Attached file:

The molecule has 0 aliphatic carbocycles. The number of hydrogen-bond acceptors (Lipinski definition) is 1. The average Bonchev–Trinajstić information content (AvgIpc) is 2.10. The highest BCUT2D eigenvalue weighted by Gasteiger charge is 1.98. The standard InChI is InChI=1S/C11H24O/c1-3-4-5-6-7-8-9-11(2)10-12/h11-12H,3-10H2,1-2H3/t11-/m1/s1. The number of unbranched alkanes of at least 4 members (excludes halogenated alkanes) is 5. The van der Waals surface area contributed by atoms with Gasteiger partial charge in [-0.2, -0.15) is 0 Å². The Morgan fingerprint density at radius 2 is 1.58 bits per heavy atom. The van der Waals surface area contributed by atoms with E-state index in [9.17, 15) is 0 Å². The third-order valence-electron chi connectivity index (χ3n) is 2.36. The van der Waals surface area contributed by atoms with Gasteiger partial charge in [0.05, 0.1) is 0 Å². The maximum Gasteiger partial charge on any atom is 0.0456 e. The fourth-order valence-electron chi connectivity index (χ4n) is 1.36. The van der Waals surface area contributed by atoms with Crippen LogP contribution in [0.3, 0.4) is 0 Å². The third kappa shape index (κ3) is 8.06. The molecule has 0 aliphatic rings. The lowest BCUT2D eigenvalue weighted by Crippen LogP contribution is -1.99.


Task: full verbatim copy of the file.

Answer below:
The molecule has 0 aliphatic carbocycles. The number of hydrogen-bond acceptors (Lipinski definition) is 1. The average Bonchev–Trinajstić information content (AvgIpc) is 2.10. The highest BCUT2D eigenvalue weighted by Gasteiger charge is 1.98. The standard InChI is InChI=1S/C11H24O/c1-3-4-5-6-7-8-9-11(2)10-12/h11-12H,3-10H2,1-2H3/t11-/m1/s1. The number of unbranched alkanes of at least 4 members (excludes halogenated alkanes) is 5. The van der Waals surface area contributed by atoms with Gasteiger partial charge in [-0.2, -0.15) is 0 Å². The Morgan fingerprint density at radius 2 is 1.58 bits per heavy atom. The van der Waals surface area contributed by atoms with E-state index in [9.17, 15) is 0 Å². The third-order valence-electron chi connectivity index (χ3n) is 2.36. The van der Waals surface area contributed by atoms with Gasteiger partial charge in [0.05, 0.1) is 0 Å². The maximum Gasteiger partial charge on any atom is 0.0456 e. The fourth-order valence-electron chi connectivity index (χ4n) is 1.36. The van der Waals surface area contributed by atoms with Crippen LogP contribution in [0.3, 0.4) is 0 Å². The third kappa shape index (κ3) is 8.06. The molecule has 0 aliphatic rings. The lowest BCUT2D eigenvalue weighted by Crippen LogP contribution is -1.99.